Students consider dropping out amidst cost of living crisis
Amidst the current cost of living crisis, many students are struggling to afford rent, bills and food, as well as having to cut back on social activities. This is having a negative impact on their wellbeing and their education.
31 per cent of respondents to a survey conducted by Exeposé have said that they have considered dropping out of University due to financial worries.
This figure highlights the effect that the current cost of living crisis is having on students, with many students having to take on extra hours at work, during term time or during the holidays.
Ultimately, this demonstrates how the cost of living crisis is having an adverse effect on those students who are struggling the most to keep up with rising costs. By needing to work part-time to afford rent, bills, food and other essentials, these students are detracting from their studying time, making them unfairly disadvantaged compared to those who are more financially stable.
Despite the fact that many students receive financial help in the form of the government maintenance loan, many of the students who responded to the Exeposé survey stated how their maintenance loan only covers their rent. All other expenses have to be funded by family, part-time work, or both.
One student even stated: “I am severely in my overdraft with no way of getting out due to [the] cost of living crisis and the maintenance loan. It doesn’t even cover my rent!”.
This financial pressure felt by many students has had detrimental effects on their physical and mental wellbeing, with some saying that they are skipping meals, living in unheated homes, and feeling increased levels of stress and anxiety, wondering how they will make their money stretch far enough to cover even the essentials.
The University does offer an array of financial help services, including the Success for All Fund, The Finance Helpdesk, the Money advice and support webpage and services such as ‘Managing your money- a budget workshop’ that runs every Monday in term time.
However, there is a concern that many students are unaware of these services, or unsure which is the most appropriate one to meet their needs. For example, only a third of respondents to the Exeposé survey were aware of the Finance Helpdesk, and only 11 per cent knew about the budgeting workshop.
In response to these concerns about student loans not keeping up with rising costs in the cost of living crisis, a University spokesperson made this statement:
“We recognise that students are feeling anxious about the rising cost of living, and we were disappointed that the DfE has failed to deliver a meaningful increase to maintenance loans, despite warnings that students would be worse off next year.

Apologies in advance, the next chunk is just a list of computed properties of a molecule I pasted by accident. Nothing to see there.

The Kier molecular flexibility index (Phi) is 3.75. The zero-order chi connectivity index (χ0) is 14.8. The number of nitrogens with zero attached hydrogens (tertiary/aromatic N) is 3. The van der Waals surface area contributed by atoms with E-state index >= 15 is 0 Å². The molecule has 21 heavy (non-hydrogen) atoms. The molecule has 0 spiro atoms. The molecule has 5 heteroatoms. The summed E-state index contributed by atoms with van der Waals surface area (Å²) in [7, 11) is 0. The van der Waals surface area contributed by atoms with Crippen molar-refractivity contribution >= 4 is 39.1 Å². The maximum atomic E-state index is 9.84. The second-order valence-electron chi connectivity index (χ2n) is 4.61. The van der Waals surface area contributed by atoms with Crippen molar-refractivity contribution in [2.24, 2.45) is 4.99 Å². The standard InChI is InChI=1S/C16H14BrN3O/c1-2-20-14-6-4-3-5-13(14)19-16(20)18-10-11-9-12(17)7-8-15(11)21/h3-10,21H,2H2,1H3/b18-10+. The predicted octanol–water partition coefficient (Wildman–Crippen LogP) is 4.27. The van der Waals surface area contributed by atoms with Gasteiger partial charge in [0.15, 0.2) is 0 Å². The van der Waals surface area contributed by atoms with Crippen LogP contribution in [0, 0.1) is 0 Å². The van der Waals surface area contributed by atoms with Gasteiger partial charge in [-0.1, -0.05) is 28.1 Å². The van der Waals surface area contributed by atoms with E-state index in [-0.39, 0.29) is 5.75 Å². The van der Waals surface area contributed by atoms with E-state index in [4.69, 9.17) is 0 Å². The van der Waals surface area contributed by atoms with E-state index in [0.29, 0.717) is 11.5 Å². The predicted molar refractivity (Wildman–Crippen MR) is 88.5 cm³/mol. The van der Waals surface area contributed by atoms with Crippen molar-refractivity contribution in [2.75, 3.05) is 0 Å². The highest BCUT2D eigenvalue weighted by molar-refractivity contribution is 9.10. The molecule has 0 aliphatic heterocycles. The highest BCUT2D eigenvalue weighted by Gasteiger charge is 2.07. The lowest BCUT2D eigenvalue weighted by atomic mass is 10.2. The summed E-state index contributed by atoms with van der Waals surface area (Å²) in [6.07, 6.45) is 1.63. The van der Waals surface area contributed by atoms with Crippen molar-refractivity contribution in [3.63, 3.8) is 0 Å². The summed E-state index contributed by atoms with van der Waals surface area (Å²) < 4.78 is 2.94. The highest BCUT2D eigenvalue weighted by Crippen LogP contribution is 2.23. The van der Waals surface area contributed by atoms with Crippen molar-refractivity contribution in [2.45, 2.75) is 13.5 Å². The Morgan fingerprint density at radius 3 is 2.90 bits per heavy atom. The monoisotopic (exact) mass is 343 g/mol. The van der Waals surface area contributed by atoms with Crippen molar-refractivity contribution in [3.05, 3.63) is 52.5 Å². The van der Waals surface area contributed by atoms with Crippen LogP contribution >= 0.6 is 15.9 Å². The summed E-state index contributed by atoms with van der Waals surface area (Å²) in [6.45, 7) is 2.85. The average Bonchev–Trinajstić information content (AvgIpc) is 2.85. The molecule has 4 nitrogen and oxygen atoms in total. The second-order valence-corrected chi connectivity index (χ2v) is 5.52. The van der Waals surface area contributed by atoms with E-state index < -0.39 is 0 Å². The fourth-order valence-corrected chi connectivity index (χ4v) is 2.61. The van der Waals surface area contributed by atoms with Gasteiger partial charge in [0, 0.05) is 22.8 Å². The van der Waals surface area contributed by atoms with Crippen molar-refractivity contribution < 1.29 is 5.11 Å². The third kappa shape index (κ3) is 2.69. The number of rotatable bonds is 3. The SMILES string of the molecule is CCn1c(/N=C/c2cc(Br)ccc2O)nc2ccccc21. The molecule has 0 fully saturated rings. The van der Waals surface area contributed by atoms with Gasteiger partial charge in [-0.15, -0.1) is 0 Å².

At Exeter, we have invested over £3 million to support students during the cost of living crisis and we are continually reviewing the impact on our students and considering what further we can do to support, however, we recognise that additional Government assistance is also urgently needed to address the growing financial pressures.
There is information, advice and support available to students who may be struggling, which they can find on our website. Our Cost of Living group also continues to meet, working in partnership with our Students’ Guild and Students’ Union.”
At Exeter, we have invested over £3 million to support students during the cost of living crisis and we are continually reviewing the impact on our students and considering what further we can do to supportUniversity of Exeter Spokesperson
On January 11 this year, the government announced its ‘Cost of living boost for students’, which includes freezing tuition fees for the next two academic years, and that undergraduate and postgraduate loans would be increased by 2.8 per cent for the 2023/24 academic year.
Although any increase in student finance has been welcomed by students, with one respondent heralding it as an ‘Extremely positive decision’, many feel that this does not go far enough. With inflation at 10.5 per cent in December 2022 in the UK, evidently a 2.8 per cent increase will make little difference to plugging the hole created by the cost of living crisis.
Moreover, many students have expressed the opinion that these changes are not being acted upon soon enough, with plans to boost student’s finances in September doing nothing to help those students who are financially struggling now.
Overall, it is clear that the current cost of living crisis is having a detrimental effect, with the support offered by the University and the government not going far enough for some students. This increase in financial struggle has ultimately lead some students to consider dropping out because they can no longer afford to study at University.